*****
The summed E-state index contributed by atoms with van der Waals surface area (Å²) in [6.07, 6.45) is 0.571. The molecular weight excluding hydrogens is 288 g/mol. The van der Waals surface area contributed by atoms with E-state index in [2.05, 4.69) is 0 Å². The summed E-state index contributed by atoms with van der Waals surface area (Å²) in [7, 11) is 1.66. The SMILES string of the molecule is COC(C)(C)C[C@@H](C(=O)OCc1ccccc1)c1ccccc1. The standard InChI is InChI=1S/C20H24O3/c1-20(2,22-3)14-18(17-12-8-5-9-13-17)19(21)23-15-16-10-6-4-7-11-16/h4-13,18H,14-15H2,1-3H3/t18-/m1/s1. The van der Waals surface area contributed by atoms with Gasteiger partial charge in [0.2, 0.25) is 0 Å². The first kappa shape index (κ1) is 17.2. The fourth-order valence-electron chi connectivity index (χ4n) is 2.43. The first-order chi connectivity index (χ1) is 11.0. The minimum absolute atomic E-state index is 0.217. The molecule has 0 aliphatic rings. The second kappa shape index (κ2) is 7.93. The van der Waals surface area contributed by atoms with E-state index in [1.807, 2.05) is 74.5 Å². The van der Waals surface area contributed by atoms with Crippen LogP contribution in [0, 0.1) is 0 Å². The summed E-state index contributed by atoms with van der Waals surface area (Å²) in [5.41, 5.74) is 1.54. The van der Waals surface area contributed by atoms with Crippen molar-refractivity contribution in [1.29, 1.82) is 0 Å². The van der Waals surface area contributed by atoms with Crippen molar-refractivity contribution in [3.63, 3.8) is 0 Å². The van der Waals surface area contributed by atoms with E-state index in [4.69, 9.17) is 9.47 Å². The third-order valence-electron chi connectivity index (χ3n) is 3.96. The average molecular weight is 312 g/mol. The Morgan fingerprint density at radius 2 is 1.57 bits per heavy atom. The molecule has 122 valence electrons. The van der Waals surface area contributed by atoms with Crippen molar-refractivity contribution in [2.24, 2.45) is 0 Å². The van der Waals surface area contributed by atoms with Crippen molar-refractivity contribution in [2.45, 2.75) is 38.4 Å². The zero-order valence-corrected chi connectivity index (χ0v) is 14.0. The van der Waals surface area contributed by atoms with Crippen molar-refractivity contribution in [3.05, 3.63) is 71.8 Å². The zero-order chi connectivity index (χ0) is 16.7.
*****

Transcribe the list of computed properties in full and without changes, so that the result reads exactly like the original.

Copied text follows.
The summed E-state index contributed by atoms with van der Waals surface area (Å²) in [6.07, 6.45) is 0.571. The molecular weight excluding hydrogens is 288 g/mol. The van der Waals surface area contributed by atoms with E-state index in [2.05, 4.69) is 0 Å². The summed E-state index contributed by atoms with van der Waals surface area (Å²) in [7, 11) is 1.66. The SMILES string of the molecule is COC(C)(C)C[C@@H](C(=O)OCc1ccccc1)c1ccccc1. The standard InChI is InChI=1S/C20H24O3/c1-20(2,22-3)14-18(17-12-8-5-9-13-17)19(21)23-15-16-10-6-4-7-11-16/h4-13,18H,14-15H2,1-3H3/t18-/m1/s1. The van der Waals surface area contributed by atoms with Gasteiger partial charge in [0.2, 0.25) is 0 Å². The first kappa shape index (κ1) is 17.2. The fourth-order valence-electron chi connectivity index (χ4n) is 2.43. The first-order chi connectivity index (χ1) is 11.0. The minimum absolute atomic E-state index is 0.217. The molecule has 0 aliphatic rings. The second kappa shape index (κ2) is 7.93. The van der Waals surface area contributed by atoms with E-state index in [1.807, 2.05) is 74.5 Å². The van der Waals surface area contributed by atoms with Crippen LogP contribution in [0, 0.1) is 0 Å². The summed E-state index contributed by atoms with van der Waals surface area (Å²) in [5.41, 5.74) is 1.54. The van der Waals surface area contributed by atoms with Crippen molar-refractivity contribution in [1.29, 1.82) is 0 Å². The van der Waals surface area contributed by atoms with Crippen molar-refractivity contribution in [3.63, 3.8) is 0 Å². The van der Waals surface area contributed by atoms with E-state index in [4.69, 9.17) is 9.47 Å². The third-order valence-electron chi connectivity index (χ3n) is 3.96. The average molecular weight is 312 g/mol. The Morgan fingerprint density at radius 2 is 1.57 bits per heavy atom. The molecule has 122 valence electrons. The van der Waals surface area contributed by atoms with Crippen molar-refractivity contribution in [2.24, 2.45) is 0 Å². The van der Waals surface area contributed by atoms with Crippen molar-refractivity contribution in [2.45, 2.75) is 38.4 Å². The zero-order valence-corrected chi connectivity index (χ0v) is 14.0. The van der Waals surface area contributed by atoms with Crippen molar-refractivity contribution in [3.05, 3.63) is 71.8 Å². The zero-order chi connectivity index (χ0) is 16.7.